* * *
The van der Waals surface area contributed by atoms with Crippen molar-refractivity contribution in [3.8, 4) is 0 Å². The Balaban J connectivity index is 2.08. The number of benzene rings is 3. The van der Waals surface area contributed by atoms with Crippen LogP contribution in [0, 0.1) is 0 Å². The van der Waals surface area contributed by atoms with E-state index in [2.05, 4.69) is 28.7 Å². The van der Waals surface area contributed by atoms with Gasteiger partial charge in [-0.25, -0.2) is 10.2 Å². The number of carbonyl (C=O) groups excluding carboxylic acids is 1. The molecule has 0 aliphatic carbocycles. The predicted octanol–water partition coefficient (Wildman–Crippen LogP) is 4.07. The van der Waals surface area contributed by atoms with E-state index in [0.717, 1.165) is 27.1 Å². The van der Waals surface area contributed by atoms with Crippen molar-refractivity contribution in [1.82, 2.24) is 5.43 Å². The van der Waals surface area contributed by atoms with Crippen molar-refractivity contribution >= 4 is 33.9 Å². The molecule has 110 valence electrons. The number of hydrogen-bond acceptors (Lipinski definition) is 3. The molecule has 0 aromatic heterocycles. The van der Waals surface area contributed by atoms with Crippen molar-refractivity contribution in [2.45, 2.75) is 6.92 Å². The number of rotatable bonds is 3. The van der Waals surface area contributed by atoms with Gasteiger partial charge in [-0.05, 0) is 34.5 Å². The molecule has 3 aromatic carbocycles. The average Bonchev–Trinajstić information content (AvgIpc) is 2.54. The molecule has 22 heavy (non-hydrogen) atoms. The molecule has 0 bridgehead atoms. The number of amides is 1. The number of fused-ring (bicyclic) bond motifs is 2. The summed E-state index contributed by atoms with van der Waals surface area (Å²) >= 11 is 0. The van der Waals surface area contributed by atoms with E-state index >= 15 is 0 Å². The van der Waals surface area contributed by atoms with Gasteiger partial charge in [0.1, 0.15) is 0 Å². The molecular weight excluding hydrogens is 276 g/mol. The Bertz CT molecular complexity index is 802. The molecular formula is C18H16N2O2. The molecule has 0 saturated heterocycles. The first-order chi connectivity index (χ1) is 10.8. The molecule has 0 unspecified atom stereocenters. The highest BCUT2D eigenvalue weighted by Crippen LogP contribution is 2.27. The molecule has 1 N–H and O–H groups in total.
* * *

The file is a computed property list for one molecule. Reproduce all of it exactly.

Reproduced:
The van der Waals surface area contributed by atoms with Crippen molar-refractivity contribution in [3.8, 4) is 0 Å². The Balaban J connectivity index is 2.08. The number of benzene rings is 3. The van der Waals surface area contributed by atoms with Crippen LogP contribution in [0, 0.1) is 0 Å². The van der Waals surface area contributed by atoms with E-state index in [2.05, 4.69) is 28.7 Å². The van der Waals surface area contributed by atoms with Gasteiger partial charge in [-0.25, -0.2) is 10.2 Å². The number of carbonyl (C=O) groups excluding carboxylic acids is 1. The molecule has 0 aliphatic carbocycles. The predicted octanol–water partition coefficient (Wildman–Crippen LogP) is 4.07. The van der Waals surface area contributed by atoms with E-state index in [0.717, 1.165) is 27.1 Å². The van der Waals surface area contributed by atoms with Crippen molar-refractivity contribution in [1.82, 2.24) is 5.43 Å². The van der Waals surface area contributed by atoms with Crippen molar-refractivity contribution >= 4 is 33.9 Å². The molecule has 110 valence electrons. The number of hydrogen-bond acceptors (Lipinski definition) is 3. The molecule has 0 aromatic heterocycles. The van der Waals surface area contributed by atoms with Crippen molar-refractivity contribution in [2.45, 2.75) is 6.92 Å². The number of rotatable bonds is 3. The van der Waals surface area contributed by atoms with Gasteiger partial charge in [-0.05, 0) is 34.5 Å². The molecule has 3 aromatic carbocycles. The average Bonchev–Trinajstić information content (AvgIpc) is 2.54. The molecule has 22 heavy (non-hydrogen) atoms. The molecule has 0 bridgehead atoms. The number of amides is 1. The number of fused-ring (bicyclic) bond motifs is 2. The summed E-state index contributed by atoms with van der Waals surface area (Å²) >= 11 is 0. The van der Waals surface area contributed by atoms with E-state index >= 15 is 0 Å². The van der Waals surface area contributed by atoms with Gasteiger partial charge in [0.1, 0.15) is 0 Å². The molecular weight excluding hydrogens is 276 g/mol. The Bertz CT molecular complexity index is 802. The molecular formula is C18H16N2O2. The molecule has 0 saturated heterocycles. The first-order chi connectivity index (χ1) is 10.8. The molecule has 0 unspecified atom stereocenters. The highest BCUT2D eigenvalue weighted by Crippen LogP contribution is 2.27. The molecule has 1 N–H and O–H groups in total.